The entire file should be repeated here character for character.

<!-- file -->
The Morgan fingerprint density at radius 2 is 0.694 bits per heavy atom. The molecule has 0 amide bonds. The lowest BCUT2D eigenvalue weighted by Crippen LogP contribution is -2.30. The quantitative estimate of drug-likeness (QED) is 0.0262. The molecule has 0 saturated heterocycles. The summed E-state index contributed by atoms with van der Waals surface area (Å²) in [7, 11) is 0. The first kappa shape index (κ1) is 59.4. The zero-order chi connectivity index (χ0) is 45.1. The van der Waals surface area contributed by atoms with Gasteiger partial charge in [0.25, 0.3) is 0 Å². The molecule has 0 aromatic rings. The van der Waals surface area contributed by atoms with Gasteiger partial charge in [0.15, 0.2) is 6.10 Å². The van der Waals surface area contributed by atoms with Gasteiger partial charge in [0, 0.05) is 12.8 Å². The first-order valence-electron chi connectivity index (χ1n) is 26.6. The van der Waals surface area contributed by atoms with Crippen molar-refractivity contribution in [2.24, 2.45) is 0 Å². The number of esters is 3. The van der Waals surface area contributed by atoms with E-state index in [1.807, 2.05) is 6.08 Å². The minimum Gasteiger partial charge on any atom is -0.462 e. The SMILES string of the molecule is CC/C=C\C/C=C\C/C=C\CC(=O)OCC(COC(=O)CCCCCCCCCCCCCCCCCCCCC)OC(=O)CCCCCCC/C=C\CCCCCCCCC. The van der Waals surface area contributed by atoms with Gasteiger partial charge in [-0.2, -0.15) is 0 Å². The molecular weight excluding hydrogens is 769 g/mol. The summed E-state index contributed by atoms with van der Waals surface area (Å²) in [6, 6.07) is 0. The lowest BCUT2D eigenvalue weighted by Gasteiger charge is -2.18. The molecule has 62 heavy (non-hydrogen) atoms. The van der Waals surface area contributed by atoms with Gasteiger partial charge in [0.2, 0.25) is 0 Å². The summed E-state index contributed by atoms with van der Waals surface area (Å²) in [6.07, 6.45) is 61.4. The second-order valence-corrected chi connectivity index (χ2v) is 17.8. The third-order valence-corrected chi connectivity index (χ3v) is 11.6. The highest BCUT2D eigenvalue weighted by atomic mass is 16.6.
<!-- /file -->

The Morgan fingerprint density at radius 2 is 0.694 bits per heavy atom. The molecule has 0 amide bonds. The lowest BCUT2D eigenvalue weighted by Crippen LogP contribution is -2.30. The quantitative estimate of drug-likeness (QED) is 0.0262. The molecule has 0 saturated heterocycles. The summed E-state index contributed by atoms with van der Waals surface area (Å²) in [7, 11) is 0. The first kappa shape index (κ1) is 59.4. The zero-order chi connectivity index (χ0) is 45.1. The van der Waals surface area contributed by atoms with Gasteiger partial charge in [0.25, 0.3) is 0 Å². The molecule has 0 aromatic rings. The van der Waals surface area contributed by atoms with Gasteiger partial charge in [0.15, 0.2) is 6.10 Å². The van der Waals surface area contributed by atoms with Gasteiger partial charge in [0, 0.05) is 12.8 Å². The first-order valence-electron chi connectivity index (χ1n) is 26.6. The van der Waals surface area contributed by atoms with Crippen molar-refractivity contribution in [2.24, 2.45) is 0 Å². The number of esters is 3. The van der Waals surface area contributed by atoms with E-state index in [1.807, 2.05) is 6.08 Å². The minimum Gasteiger partial charge on any atom is -0.462 e. The SMILES string of the molecule is CC/C=C\C/C=C\C/C=C\CC(=O)OCC(COC(=O)CCCCCCCCCCCCCCCCCCCCC)OC(=O)CCCCCCC/C=C\CCCCCCCCC. The van der Waals surface area contributed by atoms with Gasteiger partial charge in [-0.2, -0.15) is 0 Å². The molecular weight excluding hydrogens is 769 g/mol. The summed E-state index contributed by atoms with van der Waals surface area (Å²) in [6, 6.07) is 0. The lowest BCUT2D eigenvalue weighted by Gasteiger charge is -2.18. The molecule has 62 heavy (non-hydrogen) atoms. The van der Waals surface area contributed by atoms with Gasteiger partial charge in [0.2, 0.25) is 0 Å². The summed E-state index contributed by atoms with van der Waals surface area (Å²) in [6.07, 6.45) is 61.4. The second-order valence-corrected chi connectivity index (χ2v) is 17.8. The third-order valence-corrected chi connectivity index (χ3v) is 11.6. The highest BCUT2D eigenvalue weighted by atomic mass is 16.6.